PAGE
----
As equity markets have experienced one of their best bull runs, bonds tend to have been regarded as equities’ “ugly sister”, with investors leaving in droves.
Fixed income used to be a stalwart in many portfolios, producing returns and, in some cases, providing downside protection. But in today’s environment of historically low interest rates, quantitative easing and rising equity markets, bonds have been left in the dust.
JP Morgan fund manager Iain Stealey, who co-manages the £600m JPM Strategic Bond fund, recognises the difficult environment currently facing bond fund managers. He says: “We have had a challenging year. We are seeing a lot of people needing to own fixed income but moving away from traditional strategies.
“A lot of people are concerned about interest rates so they are wanting more flexibility.”
The industry response to these challenges has been driven by innovation, with a spate of bond fund launches with new debt and duration structures, including short-dated, negative duration and floating rate note bond funds.
Blackrock fund manager Ian Winship, who manages the £88m BlackRock Absolute Return Bond fund, welcomes this. He says: “In the past, you have have fixed income fund A and fixed income fund B and if the market went up one of those funds would give you a return.
“But investors cannot afford this anymore and you have to be a bit smarter. Something must also be said for our clients in the market who are looking for a wider range of products.”
Yet Kames Capital fund manager Stephen Snowden, who co-manages the £680 Kames Investment Grade Bond fund, is slightly more cynical about the direction of travel the newer bond funds are taking. Snowden says: “Theoretically, these sorts of funds are wonderful as you have to reinvent yourself. But while these funds are great concepts, they generate hardly any yield as there is little risk.”
As for existing funds, Henderson Global Investors head of retail fixed income John Pattullo, who co-manages the £1bn Henderson Strategic Bond fund, says: “This year was always going to be a toughie. We have been exposed to credit risk and high yield – investment grade has not done a lot for us this year. It is all about being credit sensitive, not interest rate sensitive.
“We have stayed away from emerging market debt, it is overvalued and destined for a fall. Emerging market debt is a potential firecracker. If the US raises its interest rates, then all the money will come out of these funds and go somewhere else, which will be a problem.”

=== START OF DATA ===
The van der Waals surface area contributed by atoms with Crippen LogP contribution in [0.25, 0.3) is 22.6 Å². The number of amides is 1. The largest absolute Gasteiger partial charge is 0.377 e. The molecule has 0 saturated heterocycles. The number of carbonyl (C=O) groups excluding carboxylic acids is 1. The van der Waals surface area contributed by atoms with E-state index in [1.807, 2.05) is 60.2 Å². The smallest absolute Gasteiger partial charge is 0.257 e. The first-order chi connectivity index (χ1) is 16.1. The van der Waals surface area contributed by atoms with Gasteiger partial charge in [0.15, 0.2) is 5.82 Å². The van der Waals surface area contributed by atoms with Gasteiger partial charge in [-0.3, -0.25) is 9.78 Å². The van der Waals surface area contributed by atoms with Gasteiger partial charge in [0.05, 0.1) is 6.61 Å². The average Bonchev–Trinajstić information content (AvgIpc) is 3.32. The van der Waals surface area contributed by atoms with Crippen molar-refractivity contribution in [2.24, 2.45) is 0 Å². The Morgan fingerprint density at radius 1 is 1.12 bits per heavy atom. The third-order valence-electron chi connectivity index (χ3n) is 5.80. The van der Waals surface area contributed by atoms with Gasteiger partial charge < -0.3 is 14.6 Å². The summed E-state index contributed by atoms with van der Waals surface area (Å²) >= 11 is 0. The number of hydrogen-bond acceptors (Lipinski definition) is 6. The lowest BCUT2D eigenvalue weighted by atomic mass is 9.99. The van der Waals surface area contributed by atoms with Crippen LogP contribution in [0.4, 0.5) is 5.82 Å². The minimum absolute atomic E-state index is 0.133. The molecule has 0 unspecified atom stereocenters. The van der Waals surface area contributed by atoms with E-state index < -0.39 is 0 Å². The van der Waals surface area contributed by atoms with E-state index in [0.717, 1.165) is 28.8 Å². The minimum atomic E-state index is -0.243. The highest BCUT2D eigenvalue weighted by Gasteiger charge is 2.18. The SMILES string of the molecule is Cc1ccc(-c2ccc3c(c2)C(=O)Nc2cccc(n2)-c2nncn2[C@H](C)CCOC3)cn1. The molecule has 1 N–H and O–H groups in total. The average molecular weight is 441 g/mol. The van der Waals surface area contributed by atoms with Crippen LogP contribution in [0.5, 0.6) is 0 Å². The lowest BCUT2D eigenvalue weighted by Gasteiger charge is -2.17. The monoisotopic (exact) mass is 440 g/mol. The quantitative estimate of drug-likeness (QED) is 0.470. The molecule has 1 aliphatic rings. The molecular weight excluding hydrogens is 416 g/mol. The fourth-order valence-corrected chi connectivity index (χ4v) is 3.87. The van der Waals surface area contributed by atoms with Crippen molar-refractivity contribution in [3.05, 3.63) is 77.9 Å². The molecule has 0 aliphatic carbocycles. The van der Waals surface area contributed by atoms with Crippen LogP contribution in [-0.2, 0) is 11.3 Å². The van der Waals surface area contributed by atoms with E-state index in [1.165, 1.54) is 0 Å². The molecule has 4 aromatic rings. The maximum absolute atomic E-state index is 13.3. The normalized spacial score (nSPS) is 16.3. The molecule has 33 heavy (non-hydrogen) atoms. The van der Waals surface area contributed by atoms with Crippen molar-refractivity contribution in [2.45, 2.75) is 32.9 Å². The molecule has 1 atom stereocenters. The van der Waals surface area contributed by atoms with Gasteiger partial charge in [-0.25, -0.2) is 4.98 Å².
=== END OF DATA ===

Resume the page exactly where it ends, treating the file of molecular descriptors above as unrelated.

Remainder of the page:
Royal London Asset Management senior bond fund manager Paola Binns, who manages the £112m Royal London Duration Hedged Credit fund, has adopted a hedging strategy to defend against interest rate risk.
Binns says: “With this fund, I take a pool of corporate bonds and hedge interest rate exposure with interest rate swaps. So you still get exposure to pricing on corporate bonds but exposure to interest rate risk managed.”
Winship has decided to stick with traditional bonds and is setting duration based on US forward guidance. Winship says: “In terms of duration, my strategy is quite simply to listen to the Federal Reserve as it did not seem comfortable when the market rallied.
“If I am right about central banks, then I am right about buying corporate credit. I am looking to increase my allocation to credit, gilts and emerging markets. It will help us add more risk to the portfolio.”
In a true display of ‘if you can’t beat ’em, join ’em’, some bond fund managers have decided the way forward is simply to invest in equities.
According to the Investment Management Association, the Global Bond, £ High Yield, £ Strategic Bond and £ Corporate Bond sectors all require a minimum 80 per cent weighting of assets in fixed income securities, allowing for a 20 per cent non-fixed income asset allocation. The UK Index Linked Gilts and UK Gilts sectors allow for 5 per cent non-fixed income asset allocation.
But some bond fund managers do not approve of this approach.
Stealey says: “Including equities is pushing the boundaries. We like to tell our clients we have proper bond funds and that there are opportunities out there for fixed income.”
Pattullo does not allow for equities to be included within his bond funds. Pattullo says: “We do not do it because our clients want us to be invested in fixed income. The IMA is a little bit loose on what can go in and out of a bond fund.
“Personally, I do not think that is particularly helpful. It can be frustrating when extra returns are being gained from asset classes that are not bonds.”
Provisio Chartered Financial Planners managing director Andrew Whiteley says certain types of bonds do not have the same allure as they used to, but he still recognises the worth of fixed income. Whiteley, who prefers corporate bonds over gilts, says: “We still believe clients in balanced portfolios should have bonds as they are still giving a better yield than cash.
“Also, if interest rates do rise then it will be a gradual process and will not happen overnight. If we do need to shift out allocation in that eventuality then we have a fairly good heads up with central bank forward guidance.”
Snowden adds: “If interest rates rise too quickly and by too much and trip up economic growth then quantitative easing will be kicked back in. If you want to bet against this asset class, you are betting against the biggest investors in town.”